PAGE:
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Short Essay on Pneumatology: Spiritual Gifts

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Short Essay on Pneumatology: Spiritual Gifts

Perhaps the simplest explanation of a spiritual gift would be that they are Gifts of God empowering Christians to accomplish their service. More so it is the God-given capacity of every Christian to carry out his function in the body of Christ. Not all spiritual gifts affect the life of the one who practices it; nonetheless its purpose is and always was to edify believers. The godly characteristics that develop in us as a consequence of receiving God’s Spirit are known as the ‘fruit of the Spirit’. They do not appear immediately in mature form. There is a process that changes the human mind (Romans 12:2) through practical application of God’s laws. Those laws are an expression of the very divine nature that is received through the Holy Spirit. Applying the law motivates the Spirit to produce its fruit. Over time the maturing of the fruit changes human nature to divine nature. This process is completed by Christ, as told in John 15:5 “I am the vine; you are the branches. If you remain in me and I in you, you will bear much fruit; apart from me you can do nothing.” From my understanding the biblical definition and purpose of the gift of tongues was that the tongue in which the person spoke was unintelligible, and therefore unedifying to the Christian assembly, the tongue was not a foreign language, the tongue speaker addressed himself to God to whom he probably offered prayer and praise, the tongue edified the speaker, the tongue speaker lost the control of intellectual faculties, the tongue being probably a disjointed, highly pitched, ecstatic series of ejaculations, similar to the tongues spoken in times of spiritual awakening experienced intermittently by the church (1 Corinthians 14:1-15). (Elwell 1137) This was a one of the grace-gifts of the spirit. It has two functions. It is an initiation or confirmation gift meant as godly assertion of a new group entering the church. It also is a “spiritual gift” given upon independently chosen persons within the church.

Another spiritual gift, per say, is the promise of the Spirit. This first became associated with the language of baptism - a baptism with the Holy Spirit. Water baptism was the model experience of Jesus. Insisted upon in all four Gospels, within the instant of His baptism the Spirit descended like a dove and dwelled upon him. (Matt. 3:16; Mark 1:1; Luke 3:22; John 1:32; cf. Acts 10:38) From that time on water baptism and the welcome of the Spirit must be connected in Christian awareness. Speaking in tongues is not a necessary sign of the baptism in the Holy Spirit; but, this is only one example and may not be typical. In Acts we see that that many people who became Christians immediately spoke in tongues (Acts 2:4; 10:46; 19:6). Again it is not a necessary sign of salvation. In 1 Cor. 12:7-11 it says, “Now to each one the manifestation of the Spirit is given for the common good. 8 To one there is given through the Spirit a message of wisdom, to another a message of knowledge by means of the same Spirit, 9 to another faith by the same Spirit, to another gifts of healing by that one Spirit, 10 to another miraculous powers, to another prophecy, to another distinguishing between spirits, to another speaking in different kinds of tongues,[a] and to still another the interpretation of tongues.[b] 11 All these are the work of one and the same Spirit, and he distributes them to each one, just as he determines. Holy Spirit gives gifts as He desires. He distributes them upon His people in the church as He wills (1 Cor. 12:11). The validity of speaking in tongues in today’s church seems to be a very debatable subject. Most have referred to 1 Corinthians 13:8 – 10 which reads (NKJV) “Love never fails. But whether there are prophecies, they will fail; whether there are tongues, they will cease; whether there is knowledge, it will vanish away. 9 For we know in part and we prophesy in part. 10 But when that which is perfect has come, then that which is in part will be done away.” "That which is perfect" is the crucial phrase in the whole passage. How one interprets verse 8 and verses 11 &12 is all dependent on how one interprets "that which is perfect." There are several interpretations attempting to explain the meaning of "that which is perfect." Some have interpreted it to mean the completion of the Bible or the rapture of the church or even the second coming. The validity seems to stand in the interpreters view, I have never given thought prior to this day, so I shall now seek the answer or simply move forward and focus on serving Him.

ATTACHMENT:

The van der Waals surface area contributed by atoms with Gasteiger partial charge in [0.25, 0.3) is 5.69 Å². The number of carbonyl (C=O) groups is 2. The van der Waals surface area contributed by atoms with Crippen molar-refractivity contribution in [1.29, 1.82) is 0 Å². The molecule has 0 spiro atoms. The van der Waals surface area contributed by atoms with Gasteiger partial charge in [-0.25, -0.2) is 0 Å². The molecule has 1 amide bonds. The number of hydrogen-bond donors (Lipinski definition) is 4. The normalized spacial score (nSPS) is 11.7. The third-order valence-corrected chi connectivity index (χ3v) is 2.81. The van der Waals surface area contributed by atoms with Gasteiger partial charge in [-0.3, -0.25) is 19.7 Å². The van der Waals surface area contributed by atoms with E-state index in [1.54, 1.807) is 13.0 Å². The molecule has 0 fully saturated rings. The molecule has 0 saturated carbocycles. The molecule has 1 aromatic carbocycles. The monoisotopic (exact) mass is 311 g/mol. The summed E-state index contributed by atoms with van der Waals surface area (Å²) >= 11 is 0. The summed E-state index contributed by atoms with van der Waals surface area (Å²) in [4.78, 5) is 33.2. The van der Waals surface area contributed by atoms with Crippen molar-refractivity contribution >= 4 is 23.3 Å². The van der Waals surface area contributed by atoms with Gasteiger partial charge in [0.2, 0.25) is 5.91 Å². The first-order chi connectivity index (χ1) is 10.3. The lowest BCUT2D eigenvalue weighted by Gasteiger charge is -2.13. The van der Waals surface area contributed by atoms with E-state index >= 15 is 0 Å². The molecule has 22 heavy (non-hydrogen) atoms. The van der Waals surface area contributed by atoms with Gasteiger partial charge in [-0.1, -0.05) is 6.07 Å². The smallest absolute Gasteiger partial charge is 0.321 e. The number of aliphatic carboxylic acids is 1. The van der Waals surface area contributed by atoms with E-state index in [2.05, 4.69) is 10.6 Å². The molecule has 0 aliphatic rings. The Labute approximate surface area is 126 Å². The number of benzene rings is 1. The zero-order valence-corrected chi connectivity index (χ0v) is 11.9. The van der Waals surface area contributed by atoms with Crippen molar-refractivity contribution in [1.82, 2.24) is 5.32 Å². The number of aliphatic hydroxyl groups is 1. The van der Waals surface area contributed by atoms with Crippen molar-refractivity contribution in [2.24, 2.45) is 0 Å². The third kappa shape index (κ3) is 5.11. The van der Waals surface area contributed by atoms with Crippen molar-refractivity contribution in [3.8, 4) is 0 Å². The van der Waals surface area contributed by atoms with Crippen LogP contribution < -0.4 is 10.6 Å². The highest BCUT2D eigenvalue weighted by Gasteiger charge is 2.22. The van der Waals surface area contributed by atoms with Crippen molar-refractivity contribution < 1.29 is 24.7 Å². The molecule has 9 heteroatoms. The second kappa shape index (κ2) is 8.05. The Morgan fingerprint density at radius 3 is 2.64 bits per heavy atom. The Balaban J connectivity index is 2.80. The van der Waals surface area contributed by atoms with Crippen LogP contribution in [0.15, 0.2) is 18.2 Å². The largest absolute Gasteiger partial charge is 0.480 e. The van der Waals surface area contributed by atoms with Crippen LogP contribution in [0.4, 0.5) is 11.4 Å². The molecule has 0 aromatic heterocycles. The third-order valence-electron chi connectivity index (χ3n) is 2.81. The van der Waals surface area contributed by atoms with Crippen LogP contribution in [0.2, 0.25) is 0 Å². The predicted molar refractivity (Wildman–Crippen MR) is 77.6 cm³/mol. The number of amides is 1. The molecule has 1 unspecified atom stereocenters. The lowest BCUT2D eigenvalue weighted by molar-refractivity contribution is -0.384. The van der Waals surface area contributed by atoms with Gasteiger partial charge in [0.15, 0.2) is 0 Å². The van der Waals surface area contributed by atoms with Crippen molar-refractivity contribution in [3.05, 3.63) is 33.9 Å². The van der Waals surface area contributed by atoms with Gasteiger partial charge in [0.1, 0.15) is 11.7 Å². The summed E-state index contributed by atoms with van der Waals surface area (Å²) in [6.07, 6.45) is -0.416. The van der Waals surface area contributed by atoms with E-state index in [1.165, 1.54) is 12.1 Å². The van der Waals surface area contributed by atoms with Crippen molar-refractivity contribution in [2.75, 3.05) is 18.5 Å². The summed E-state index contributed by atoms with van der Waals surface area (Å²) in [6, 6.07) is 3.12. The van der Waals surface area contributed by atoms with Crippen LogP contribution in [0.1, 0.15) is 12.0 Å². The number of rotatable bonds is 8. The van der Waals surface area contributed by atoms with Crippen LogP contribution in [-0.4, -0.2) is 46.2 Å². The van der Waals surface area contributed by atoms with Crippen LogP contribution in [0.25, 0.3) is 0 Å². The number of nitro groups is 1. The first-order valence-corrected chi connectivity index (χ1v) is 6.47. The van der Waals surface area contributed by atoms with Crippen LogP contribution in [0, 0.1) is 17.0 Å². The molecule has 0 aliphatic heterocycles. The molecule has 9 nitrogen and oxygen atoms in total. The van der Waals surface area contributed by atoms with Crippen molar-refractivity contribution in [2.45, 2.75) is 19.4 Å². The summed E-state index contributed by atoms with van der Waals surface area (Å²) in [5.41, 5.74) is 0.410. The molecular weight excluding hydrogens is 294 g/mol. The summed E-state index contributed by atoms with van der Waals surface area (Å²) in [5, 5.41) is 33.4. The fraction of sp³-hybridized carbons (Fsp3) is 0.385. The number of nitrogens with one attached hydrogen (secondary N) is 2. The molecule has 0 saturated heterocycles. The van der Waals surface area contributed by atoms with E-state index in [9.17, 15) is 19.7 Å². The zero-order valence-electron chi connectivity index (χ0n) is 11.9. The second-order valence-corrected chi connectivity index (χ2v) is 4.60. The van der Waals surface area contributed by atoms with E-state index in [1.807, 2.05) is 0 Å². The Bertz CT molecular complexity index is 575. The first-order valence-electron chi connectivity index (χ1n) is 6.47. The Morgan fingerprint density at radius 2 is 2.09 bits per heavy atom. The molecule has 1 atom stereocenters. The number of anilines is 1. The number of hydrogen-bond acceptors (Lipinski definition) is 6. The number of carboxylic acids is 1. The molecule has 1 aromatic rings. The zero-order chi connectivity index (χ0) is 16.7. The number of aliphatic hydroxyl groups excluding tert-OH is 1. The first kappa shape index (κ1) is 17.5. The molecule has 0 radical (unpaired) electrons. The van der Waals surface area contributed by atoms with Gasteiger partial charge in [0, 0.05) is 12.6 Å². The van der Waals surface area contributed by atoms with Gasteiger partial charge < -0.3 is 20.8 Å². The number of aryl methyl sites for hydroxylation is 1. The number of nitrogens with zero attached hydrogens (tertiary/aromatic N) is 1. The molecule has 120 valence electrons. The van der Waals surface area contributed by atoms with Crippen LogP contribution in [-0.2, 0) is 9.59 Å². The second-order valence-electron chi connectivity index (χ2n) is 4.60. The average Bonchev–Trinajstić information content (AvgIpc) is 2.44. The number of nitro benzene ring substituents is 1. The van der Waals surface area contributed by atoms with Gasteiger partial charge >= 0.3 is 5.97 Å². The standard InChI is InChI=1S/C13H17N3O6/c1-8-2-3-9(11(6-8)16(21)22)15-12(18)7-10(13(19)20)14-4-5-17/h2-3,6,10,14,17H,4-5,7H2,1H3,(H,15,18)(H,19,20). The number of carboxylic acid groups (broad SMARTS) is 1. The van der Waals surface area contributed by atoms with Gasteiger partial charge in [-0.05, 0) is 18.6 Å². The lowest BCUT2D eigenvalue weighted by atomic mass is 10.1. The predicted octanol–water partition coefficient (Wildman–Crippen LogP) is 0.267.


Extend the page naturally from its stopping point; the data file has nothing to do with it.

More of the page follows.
Bibliography
Elwell, Walter A, Evangelical Dictionary of Theology. Grand Rapids, MI: Baker Academic,
2001
Towns, Elmer L, Theology for Today. Manson, OH: 2008
Curtis, David, B. The "Perfect" has Come. http://www.bereanbiblechurch.org/transcripts/eschatology/perfect_has_come.htm 1997

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